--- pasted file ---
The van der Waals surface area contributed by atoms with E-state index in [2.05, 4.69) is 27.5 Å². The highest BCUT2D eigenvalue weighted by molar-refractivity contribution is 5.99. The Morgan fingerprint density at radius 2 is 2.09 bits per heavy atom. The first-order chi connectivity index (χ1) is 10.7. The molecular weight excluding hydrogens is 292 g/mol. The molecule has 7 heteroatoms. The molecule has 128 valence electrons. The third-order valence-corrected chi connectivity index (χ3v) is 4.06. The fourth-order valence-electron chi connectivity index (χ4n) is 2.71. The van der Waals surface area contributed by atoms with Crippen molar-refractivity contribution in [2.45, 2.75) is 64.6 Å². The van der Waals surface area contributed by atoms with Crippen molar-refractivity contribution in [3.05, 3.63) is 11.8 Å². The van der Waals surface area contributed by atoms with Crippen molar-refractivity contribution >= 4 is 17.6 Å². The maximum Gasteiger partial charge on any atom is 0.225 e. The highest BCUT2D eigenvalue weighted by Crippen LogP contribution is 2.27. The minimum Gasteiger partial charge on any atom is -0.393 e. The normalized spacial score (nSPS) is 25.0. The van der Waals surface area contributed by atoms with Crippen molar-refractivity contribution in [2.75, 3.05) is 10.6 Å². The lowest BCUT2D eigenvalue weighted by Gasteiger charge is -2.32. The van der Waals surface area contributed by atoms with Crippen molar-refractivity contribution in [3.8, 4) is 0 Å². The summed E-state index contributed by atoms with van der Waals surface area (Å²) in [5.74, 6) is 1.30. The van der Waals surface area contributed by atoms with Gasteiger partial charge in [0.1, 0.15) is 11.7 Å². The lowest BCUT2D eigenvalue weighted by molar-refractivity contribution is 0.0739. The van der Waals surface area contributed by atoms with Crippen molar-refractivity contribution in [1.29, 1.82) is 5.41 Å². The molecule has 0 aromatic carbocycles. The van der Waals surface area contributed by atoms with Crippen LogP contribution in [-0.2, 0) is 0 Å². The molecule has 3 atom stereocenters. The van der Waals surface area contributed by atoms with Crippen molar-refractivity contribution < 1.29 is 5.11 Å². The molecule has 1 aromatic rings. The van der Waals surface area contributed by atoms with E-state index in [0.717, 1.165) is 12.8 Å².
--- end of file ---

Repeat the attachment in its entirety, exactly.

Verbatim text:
The van der Waals surface area contributed by atoms with E-state index in [2.05, 4.69) is 27.5 Å². The highest BCUT2D eigenvalue weighted by molar-refractivity contribution is 5.99. The Morgan fingerprint density at radius 2 is 2.09 bits per heavy atom. The first-order chi connectivity index (χ1) is 10.7. The molecular weight excluding hydrogens is 292 g/mol. The molecule has 7 heteroatoms. The molecule has 128 valence electrons. The third-order valence-corrected chi connectivity index (χ3v) is 4.06. The fourth-order valence-electron chi connectivity index (χ4n) is 2.71. The van der Waals surface area contributed by atoms with Crippen molar-refractivity contribution in [2.45, 2.75) is 64.6 Å². The van der Waals surface area contributed by atoms with Crippen molar-refractivity contribution in [3.05, 3.63) is 11.8 Å². The van der Waals surface area contributed by atoms with Crippen molar-refractivity contribution >= 4 is 17.6 Å². The maximum Gasteiger partial charge on any atom is 0.225 e. The highest BCUT2D eigenvalue weighted by Crippen LogP contribution is 2.27. The minimum Gasteiger partial charge on any atom is -0.393 e. The normalized spacial score (nSPS) is 25.0. The van der Waals surface area contributed by atoms with Crippen molar-refractivity contribution in [2.75, 3.05) is 10.6 Å². The lowest BCUT2D eigenvalue weighted by Gasteiger charge is -2.32. The van der Waals surface area contributed by atoms with Crippen molar-refractivity contribution in [3.8, 4) is 0 Å². The summed E-state index contributed by atoms with van der Waals surface area (Å²) in [5.74, 6) is 1.30. The van der Waals surface area contributed by atoms with Gasteiger partial charge in [0.1, 0.15) is 11.7 Å². The lowest BCUT2D eigenvalue weighted by molar-refractivity contribution is 0.0739. The van der Waals surface area contributed by atoms with Crippen molar-refractivity contribution in [1.29, 1.82) is 5.41 Å². The molecule has 0 aromatic carbocycles. The van der Waals surface area contributed by atoms with Crippen LogP contribution in [-0.2, 0) is 0 Å². The molecule has 3 atom stereocenters. The van der Waals surface area contributed by atoms with Crippen molar-refractivity contribution < 1.29 is 5.11 Å². The molecule has 1 aromatic rings. The van der Waals surface area contributed by atoms with E-state index in [0.717, 1.165) is 12.8 Å².